Jumping off the Edge
On March 13th, 2018, 13 students from Edge High School set out for a rugged adventure into the Little Rincon Mountains. This area is off the beaten path and rarely traveled, allowing us the chance to truly leave other humans behind and explore a wild place. For nearly two months, this area has received decent rains, and our hope and goal were to find deep pools of water to swim in and study. On this hot desert day, these students pushed past their comfort zones and truly jumped right into this expedition.
Our adventure began when we turned onto Mescal Road and followed its dusty path between the massive Rincon Mountains and their stout neighbors, the Little Rincon Mountains. Here, sandwiched between the two, it began to feel as though we were entering a whole new world. We began hiking in an arroyo that was shaded by red leafed sycamore trees. Moist dirt patched the sand under our feet as groundwater fought to pool at its surface. The arroyo took us into a canyon, where bedrock rose out of the sand the cliffs stacked all. Here framed by the rising walls sat a lone Saguaro that looked down on our path. Here, deep pools of water were trapped by the rock, and gave us some practice maneuvering and climbing to avoid falling in. The students were thrilled with this hidden desert landscape. Together we discussed the importance of water in the desert, and we tried to imagine just what that struggle might be like. In the pools lived aquatic insects and stinky algae the shaded its lower residence. These “micro” environments fascinated the youth, who wanted nothing more than to swim in these pools.
The sun sat directly overhead, meaning even in our narrow canyon we were submerged in sunlight. The steep bedrock was patched with deep arroyo sand making travel laborious. The windy drainage finally brought us to a gem of the hike. It appeared as if we reached a dead end before the arroyo cut right suddenly, bringing us to a pyramid-shaped boulder two stories tall sitting in the middle of a cathedral-like area. We were boxed in with our surrounding walls 50-60’ tall, and a waterfall pouring off of one corner. The floor below us was suddenly full of water, letting every sunburnt face relax with joy. Shaded by the tall walls we began devouring our lunches, sometimes with our feet in the water. Students took their chance, jumping and in swimming under the waterfall and resting in these pools of life. When hiking in the desert, under boiling radiation and heat, nothing makes it more worth it than cool deep pools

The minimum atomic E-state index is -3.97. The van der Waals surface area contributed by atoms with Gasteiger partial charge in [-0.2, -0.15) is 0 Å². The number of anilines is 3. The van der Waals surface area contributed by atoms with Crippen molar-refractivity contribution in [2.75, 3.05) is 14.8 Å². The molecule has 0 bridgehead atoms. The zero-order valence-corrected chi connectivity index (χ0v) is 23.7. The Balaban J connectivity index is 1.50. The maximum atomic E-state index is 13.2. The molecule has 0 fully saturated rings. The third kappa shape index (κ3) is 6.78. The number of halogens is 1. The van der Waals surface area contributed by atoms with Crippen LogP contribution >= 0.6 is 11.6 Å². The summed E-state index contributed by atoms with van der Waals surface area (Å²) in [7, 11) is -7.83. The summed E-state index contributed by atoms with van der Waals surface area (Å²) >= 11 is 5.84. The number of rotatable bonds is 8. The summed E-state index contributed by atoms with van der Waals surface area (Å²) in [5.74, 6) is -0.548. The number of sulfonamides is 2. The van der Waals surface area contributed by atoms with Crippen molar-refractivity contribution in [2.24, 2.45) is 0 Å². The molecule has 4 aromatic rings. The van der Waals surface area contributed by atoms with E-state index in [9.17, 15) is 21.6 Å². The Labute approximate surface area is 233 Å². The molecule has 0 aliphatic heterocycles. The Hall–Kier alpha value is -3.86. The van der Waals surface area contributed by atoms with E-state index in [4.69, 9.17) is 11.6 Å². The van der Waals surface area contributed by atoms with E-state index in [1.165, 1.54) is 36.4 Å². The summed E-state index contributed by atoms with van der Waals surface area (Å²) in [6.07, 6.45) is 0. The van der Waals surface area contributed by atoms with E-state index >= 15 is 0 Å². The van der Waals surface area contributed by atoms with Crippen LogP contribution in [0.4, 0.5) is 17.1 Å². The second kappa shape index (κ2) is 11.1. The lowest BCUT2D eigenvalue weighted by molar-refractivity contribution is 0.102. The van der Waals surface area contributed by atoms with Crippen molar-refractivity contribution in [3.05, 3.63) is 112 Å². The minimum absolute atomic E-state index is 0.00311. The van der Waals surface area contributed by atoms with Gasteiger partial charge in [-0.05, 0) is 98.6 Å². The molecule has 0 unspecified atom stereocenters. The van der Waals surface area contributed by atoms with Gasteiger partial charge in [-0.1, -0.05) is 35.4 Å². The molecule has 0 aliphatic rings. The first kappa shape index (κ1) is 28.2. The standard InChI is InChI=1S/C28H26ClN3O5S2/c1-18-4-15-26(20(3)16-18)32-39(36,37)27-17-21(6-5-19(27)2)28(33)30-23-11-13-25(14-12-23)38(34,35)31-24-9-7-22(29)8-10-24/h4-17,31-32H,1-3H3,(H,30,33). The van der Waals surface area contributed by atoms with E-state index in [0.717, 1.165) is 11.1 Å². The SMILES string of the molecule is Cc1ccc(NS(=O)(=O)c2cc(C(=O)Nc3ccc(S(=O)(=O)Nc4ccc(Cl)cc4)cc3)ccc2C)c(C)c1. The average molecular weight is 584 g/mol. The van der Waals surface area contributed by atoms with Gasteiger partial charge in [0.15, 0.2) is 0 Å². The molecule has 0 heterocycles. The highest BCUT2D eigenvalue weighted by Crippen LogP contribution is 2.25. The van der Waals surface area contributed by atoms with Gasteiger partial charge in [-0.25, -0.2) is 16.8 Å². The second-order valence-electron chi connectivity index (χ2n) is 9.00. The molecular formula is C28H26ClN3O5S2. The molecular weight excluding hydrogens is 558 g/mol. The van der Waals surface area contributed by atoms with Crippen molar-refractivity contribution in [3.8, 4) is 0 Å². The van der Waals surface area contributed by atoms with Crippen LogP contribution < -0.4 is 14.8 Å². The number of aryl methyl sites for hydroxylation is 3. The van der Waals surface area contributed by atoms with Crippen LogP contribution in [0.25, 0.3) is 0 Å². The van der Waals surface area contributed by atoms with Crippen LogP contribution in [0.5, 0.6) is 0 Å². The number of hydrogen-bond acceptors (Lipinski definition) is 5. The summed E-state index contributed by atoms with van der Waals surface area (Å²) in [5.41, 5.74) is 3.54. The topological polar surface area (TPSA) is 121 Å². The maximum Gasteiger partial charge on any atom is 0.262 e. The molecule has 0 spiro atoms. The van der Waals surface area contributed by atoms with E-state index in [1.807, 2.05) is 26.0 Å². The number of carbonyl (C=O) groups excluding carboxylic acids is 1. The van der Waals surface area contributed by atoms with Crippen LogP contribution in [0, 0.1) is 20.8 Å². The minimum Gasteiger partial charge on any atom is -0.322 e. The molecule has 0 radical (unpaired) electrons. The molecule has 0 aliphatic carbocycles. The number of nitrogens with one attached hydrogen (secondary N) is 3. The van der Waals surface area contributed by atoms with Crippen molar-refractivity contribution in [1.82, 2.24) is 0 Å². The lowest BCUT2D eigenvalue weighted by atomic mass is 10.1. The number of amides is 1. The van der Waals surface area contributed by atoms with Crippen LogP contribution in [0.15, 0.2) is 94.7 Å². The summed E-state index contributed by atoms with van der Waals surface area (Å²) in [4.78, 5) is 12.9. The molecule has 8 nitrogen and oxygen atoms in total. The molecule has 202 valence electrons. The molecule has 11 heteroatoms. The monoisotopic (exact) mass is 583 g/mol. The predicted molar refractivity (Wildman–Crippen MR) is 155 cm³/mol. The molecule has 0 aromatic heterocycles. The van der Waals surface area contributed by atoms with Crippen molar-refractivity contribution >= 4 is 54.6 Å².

The students were everything but happy to leave. We needed to scramble up a collapsed cliff wall, a stack of boulders netted together by out of control acacia bushes. This was going to be a true challenge for the group, but nothing we could not do. It took time but after battling through with scratches and bruises we made it to the top. We immediately made our way to the top of the waterfall, where to our surprise stood multiple pools that one could even dive into, if they were so naïve. It was without prompting, students one by one began jumping in feet first. The dark deep water seemed to consume them as they disappeared under the surface, only to spit them out cold shocked and out of breath. These pools sat above a waterfall, overlooking a deep valley and the massive Rincon Mountains. It was an incredible place to bond with the landscape, and the youth wasted no time or chance.
Like pulling teddybear cholla from the skin, tearing these students away from the water was painful but necessary. Soaking wet clothes dripped the whole hike back, but this is desert A/C at its finest, bringing smiles on everyone’s face. Our hike back followed a cattle trail that rode the rim of the canyon that brought us here. It was wonderful to see the area we had just spent such intimate time, from a new perspective. We paused and spent some minutes in silence, listening to the sounds of the neighborhood. For most groups, this is often what they describe as their favorite part of SOS programs. The chance they get to sit in stillness and quiet is something we rarely get anymore. Like jumping into a desert pool, sitting is silence soaks the soul like water does clothes, dripping off us the whole way back. Finally, we reached the van, tired, content, and ready to do it all again. Together we hiked roughly 6 miles and explored a wild and bold space. Another successful expedition for Edge High School.